Late premature infants are defined as birth between 34 0/7 weeks and 36 6/7 weeks gestation. In the U.S. this gestational age accounts for ~70% of all preterm births or ~300,000 births/year. Late preterm infants can have delayed oral feeding skills and failure to thrive along with increased hospital readmissions. Breastfeeding can be difficult as infants can have poor coordination and poor tone, along with decreased lactation in the mother.

Learning Point
Weight gain lags behind intrauterine weight gain in premature infants including late preterm infants. The intrauterine growth is ~15 g/day at this age and in one study only 2% of preterm infants achieved this weight gain. Late preterm infants have increased energy, protein, calcium and phosphorous needs as this is the time that the fetus would be storing fat and minerals. It is also a time when brain growth and volume are markedly increased. Late preterm infants need additional nutritional supplementation. Therefore it is recommended that late preterm infants be breastfed with fortified human milk until at least 40 weeks postconceptional age. Human milk fortifier or special preterm discharge formula are recommended for use as the supplements as they contain additional calories, protein and minerals compared to standard infant formula. Preterm infants that are born earlier and weigh less, not surprisingly need supplemental nutrition for longer. For infants 25 grams/day) and reaches term weight (~3.25 kg). For formula fed infants, fortified formula with a premature infant formula at 22 kcal/ounce should be offered until the infant is 40 weeks postconceptional age and term weight. Then the infant can be transitioned to term formula at 20 kcal/ounce.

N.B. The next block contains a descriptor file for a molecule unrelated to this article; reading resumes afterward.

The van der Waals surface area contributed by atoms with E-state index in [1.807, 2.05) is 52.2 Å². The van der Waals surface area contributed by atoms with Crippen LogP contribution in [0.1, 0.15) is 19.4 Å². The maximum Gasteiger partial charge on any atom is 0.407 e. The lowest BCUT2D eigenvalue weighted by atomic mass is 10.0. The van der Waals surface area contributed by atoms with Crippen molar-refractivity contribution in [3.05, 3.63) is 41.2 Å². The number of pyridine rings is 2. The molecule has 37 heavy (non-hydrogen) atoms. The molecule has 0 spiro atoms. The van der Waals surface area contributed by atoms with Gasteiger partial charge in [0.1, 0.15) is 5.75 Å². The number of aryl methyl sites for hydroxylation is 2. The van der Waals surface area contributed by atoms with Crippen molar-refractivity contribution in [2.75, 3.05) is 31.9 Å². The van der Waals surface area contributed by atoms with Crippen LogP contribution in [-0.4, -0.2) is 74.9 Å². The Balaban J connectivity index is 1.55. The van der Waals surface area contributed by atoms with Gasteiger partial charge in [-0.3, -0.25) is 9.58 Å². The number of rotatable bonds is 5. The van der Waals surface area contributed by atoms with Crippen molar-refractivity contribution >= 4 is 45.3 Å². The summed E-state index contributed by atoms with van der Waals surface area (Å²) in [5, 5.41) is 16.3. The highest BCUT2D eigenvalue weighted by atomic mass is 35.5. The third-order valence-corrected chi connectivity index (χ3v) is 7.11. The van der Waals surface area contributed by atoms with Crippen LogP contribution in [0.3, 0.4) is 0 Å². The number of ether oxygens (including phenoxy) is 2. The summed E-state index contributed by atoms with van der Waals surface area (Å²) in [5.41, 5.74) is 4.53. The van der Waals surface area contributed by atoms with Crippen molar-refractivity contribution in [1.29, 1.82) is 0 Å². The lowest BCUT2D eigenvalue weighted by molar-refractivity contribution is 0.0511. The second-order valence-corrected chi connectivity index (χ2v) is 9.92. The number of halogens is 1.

Questions for Further Discussion
1. What are indications for enteral or parenteral nutrition in preterm infants?
2. By what age should preterm infants be “caught-up” and following term infant growth patterns?